Disabilities are physical or mental conditions that limit a person's movements, senses or activities. Sometimes individuals are born with disabilities and in other cases individuals may acquire a disability at a certain stage of their life, such as during their elderly life.
The term disability is rather broad considering that it encompasses a wide array of possible impairments. For example, sensory disabilities can have many variations including deafness or blindness, and can affect other senses such as taste. Mental disabilities are in another category which is very broad in scope. For instance, mental disabilities can include intellectual impairments and psychological illnesses.
In terms of social work, many community and governmental organizations work directly with individuals who struggle with a disability and assist them in overcoming the barriers they face on a daily basis, as well as issues related to integrating into their environments. Often, many social-based organizations depend on individuals to volunteer their time so that social programs can function. Programs such as Big Brothers and Big Sisters and Community Living organizations, which run in Canada, are examples of organizations which depend on volunteers. Furthermore, different government funded programs provide financial assistance for individuals and families dealing directly with disabilities.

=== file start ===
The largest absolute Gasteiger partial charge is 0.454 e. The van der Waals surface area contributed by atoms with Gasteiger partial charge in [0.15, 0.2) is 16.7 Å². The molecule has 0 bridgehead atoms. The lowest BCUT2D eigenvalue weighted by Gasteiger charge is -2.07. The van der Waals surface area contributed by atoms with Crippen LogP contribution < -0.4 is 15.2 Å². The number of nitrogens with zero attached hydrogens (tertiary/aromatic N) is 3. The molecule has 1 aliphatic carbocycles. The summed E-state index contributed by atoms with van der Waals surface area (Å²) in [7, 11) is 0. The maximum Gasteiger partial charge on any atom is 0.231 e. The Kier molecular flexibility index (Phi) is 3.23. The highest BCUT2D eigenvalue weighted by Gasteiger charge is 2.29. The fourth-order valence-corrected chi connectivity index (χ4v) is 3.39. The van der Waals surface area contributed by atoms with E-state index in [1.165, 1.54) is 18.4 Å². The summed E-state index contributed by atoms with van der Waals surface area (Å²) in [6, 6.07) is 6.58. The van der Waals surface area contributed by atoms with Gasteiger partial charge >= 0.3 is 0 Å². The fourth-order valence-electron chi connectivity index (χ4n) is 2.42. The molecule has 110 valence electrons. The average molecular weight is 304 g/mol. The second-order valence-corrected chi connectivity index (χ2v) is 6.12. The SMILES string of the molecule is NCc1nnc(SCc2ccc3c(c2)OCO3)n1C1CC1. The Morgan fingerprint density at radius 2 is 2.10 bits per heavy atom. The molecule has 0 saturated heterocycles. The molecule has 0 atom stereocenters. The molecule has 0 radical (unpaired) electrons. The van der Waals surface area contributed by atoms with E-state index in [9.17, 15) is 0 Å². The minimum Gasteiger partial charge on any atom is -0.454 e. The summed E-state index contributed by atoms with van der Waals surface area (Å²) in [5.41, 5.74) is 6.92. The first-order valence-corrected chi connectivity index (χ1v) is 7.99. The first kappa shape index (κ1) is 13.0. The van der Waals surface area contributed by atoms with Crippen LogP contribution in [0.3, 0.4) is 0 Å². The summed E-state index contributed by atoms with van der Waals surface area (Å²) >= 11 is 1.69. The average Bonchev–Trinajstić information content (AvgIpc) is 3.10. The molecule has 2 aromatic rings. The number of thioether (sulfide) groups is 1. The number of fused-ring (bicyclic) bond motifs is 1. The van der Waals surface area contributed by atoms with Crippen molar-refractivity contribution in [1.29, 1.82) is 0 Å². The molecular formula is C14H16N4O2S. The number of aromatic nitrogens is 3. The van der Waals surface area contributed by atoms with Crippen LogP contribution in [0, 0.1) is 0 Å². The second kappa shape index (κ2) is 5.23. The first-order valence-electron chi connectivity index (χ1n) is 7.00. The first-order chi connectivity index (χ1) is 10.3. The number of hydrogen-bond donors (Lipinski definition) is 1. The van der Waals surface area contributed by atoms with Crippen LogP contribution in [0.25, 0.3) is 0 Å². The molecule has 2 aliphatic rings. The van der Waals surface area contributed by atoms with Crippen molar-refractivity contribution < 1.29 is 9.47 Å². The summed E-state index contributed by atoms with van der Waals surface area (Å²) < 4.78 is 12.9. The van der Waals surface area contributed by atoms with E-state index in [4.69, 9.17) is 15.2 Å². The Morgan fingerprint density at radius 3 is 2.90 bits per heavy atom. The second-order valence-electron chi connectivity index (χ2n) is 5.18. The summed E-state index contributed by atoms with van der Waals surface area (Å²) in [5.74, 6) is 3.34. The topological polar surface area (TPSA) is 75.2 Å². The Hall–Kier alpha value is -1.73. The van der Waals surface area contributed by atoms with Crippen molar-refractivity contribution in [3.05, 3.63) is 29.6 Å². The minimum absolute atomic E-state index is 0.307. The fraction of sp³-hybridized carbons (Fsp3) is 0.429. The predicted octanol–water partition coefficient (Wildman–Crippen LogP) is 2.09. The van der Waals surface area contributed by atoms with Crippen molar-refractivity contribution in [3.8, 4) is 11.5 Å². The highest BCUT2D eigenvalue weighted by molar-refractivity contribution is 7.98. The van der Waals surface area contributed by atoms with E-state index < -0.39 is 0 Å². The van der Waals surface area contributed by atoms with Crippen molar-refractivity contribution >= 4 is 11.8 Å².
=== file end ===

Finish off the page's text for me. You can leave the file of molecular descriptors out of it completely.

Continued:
Traumatic events such as natural disasters and automobile accidents can also cause an individual to acquire a disability. In many cases, disabilities are permanent and individuals must learn to cope with their impairments so that they still have the opportunity to lead fulfilling lives. Often it is through social-based programs that individuals receive the support which they require.